It was the song of those days, heard more often than Ta-ra-ra boom-de-ay. My aunt Grace, a jolly big girl, often sang it, sometimes my mother did, and nearly all the time you could hear some man or boy whistling it… — On the Way Home, introduction by Rose Wilder Lane
Music to “Dakota Land” (often “O Dakota Land” or “Sweet Dakota Land”) was based on the 1876 hymn, “Beulah Land” – music by John Sweney. John Robson Sweney (1837-1899) was a Pennsylvania musician and music teacher. During the Civil War, Sweney conducted the band of the Third Delaware Regiment. Following the war, he took a position at Pennsylvania Military Academy in West Chester, Pennsylvania, as Professor of Music, where he taught for over 25 years. During his life, Sweney composed more than a thousand hymn tunes and collaborated on a number of hymn collections.
The words to the hymn “Beulah Land” were written by E.P. Stites. Edgar Page Stites (1836-1921) was a New Jersey native who became a riverboat pilot on the Delaware River. He was a member of First Methodist Church of Cape May, New Jersey for sixty years. For a while, he was a Home Missionary in Dakota Territory, a position also held by Little House characters Edwin H. Alden and Stuart Sheldon (Rev. Stuart in By the Shores of Silver Lake, Chapter 23, “On the Pilgrim Way”).
While “Beulah Land” is a celebratory hymn, “Dakota Land” is a parody and direct contrast to the original lyrics. It expresses the frustration of the Dakota pioneers who found homesteading to be a much more difficult undertaking than it was advertised as being. There are many variations of the lyrics found in folk songs: about Kansas, Oregon, and all points west. Charles Ingalls may have been thinking about the song when he wrote the following lines in Martha Carpenter’s autograph album in 1892:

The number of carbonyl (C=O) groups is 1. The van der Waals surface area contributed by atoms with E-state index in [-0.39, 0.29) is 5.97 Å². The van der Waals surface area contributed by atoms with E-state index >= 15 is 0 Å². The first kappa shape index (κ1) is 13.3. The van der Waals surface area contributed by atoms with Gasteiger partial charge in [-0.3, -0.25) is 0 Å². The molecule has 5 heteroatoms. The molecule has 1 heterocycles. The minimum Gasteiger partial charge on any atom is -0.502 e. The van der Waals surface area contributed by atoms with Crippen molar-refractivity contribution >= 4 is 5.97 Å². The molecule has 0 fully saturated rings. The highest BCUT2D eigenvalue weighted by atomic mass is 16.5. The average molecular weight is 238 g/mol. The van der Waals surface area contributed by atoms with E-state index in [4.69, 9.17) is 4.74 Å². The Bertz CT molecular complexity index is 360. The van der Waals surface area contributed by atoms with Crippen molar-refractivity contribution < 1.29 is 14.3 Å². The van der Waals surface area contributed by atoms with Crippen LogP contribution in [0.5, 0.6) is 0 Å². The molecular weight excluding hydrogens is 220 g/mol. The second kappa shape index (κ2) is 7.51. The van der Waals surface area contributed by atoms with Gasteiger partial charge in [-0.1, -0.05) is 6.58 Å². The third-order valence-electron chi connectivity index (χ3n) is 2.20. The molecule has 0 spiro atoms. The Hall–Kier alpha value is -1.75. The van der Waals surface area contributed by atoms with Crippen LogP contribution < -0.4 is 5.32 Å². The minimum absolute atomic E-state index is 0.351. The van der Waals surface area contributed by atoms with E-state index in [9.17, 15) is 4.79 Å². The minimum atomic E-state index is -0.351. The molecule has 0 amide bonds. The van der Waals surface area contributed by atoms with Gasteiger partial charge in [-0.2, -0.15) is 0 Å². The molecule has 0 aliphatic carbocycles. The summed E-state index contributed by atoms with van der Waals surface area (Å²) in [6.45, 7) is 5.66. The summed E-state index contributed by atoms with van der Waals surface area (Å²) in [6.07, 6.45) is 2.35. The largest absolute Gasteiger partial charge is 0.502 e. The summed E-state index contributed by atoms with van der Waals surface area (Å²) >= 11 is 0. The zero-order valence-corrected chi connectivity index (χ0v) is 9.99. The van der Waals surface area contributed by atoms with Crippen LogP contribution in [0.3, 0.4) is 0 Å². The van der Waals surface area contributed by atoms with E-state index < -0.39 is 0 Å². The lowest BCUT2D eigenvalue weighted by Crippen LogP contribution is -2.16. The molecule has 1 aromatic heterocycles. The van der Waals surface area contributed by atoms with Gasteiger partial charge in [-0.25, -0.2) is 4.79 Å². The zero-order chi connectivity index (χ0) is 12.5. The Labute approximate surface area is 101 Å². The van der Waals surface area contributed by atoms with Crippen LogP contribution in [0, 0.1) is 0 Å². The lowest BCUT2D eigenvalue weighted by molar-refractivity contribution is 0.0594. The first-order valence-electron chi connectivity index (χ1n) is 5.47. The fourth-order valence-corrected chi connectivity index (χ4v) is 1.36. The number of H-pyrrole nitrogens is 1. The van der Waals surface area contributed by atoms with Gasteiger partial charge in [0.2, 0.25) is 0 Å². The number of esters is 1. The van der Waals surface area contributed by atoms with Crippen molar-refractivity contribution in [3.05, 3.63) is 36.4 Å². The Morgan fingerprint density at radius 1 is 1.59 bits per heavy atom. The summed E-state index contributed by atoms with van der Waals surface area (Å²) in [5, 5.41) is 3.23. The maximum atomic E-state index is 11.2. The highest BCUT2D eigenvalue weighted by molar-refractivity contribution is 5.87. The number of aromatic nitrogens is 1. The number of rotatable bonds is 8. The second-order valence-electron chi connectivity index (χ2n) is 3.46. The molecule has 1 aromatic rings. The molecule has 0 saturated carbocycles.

Just think of me when far away
Out on Dakota’s plain
Where the wind blows every day
And still it never rains
1. We’ve reached the land of desert sweet,
Where nothing grows for man to eat,
The wind it blows with feverish heat
Across the plains so hard to beat.
[chorus] O Dakota land, sweet Dakota land,
As on thy fiery soil I stand,
I look across the plains,
And wonder why it never rains,
Till Gabriel blows his trumpet sound,
And says the rain’s just gone around.
2. We’ve reached the land of hills and stones
Where all is strewn with buffalo bones.
O buffalo bones, bleached buffalo bones,
I seem to hear your sighs and moans.
3. We have no wheat, we have no oats,
We have no corn to feed our shoats;
Our chickens are so poor
They beg for crumbs outside the door.
4. Our horses are of bronco race;
Starvation stares them in the face.
We do not live, we only stay;
We are too poor to get away.
(from On the Way Home)
O Dakota land, sweet Dakota land,
As on thy burning soil I stand
And look away across the plains
I wonder why it never rains,
Till Gabriel blows his trumpet sound
And says the rain has gone around.
We don’t live here, we only stay
‘Cause we’re too poor to get away.
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“Dakota Land” (OTWH, introduction)
“O Dakota land, sweet Dakota land”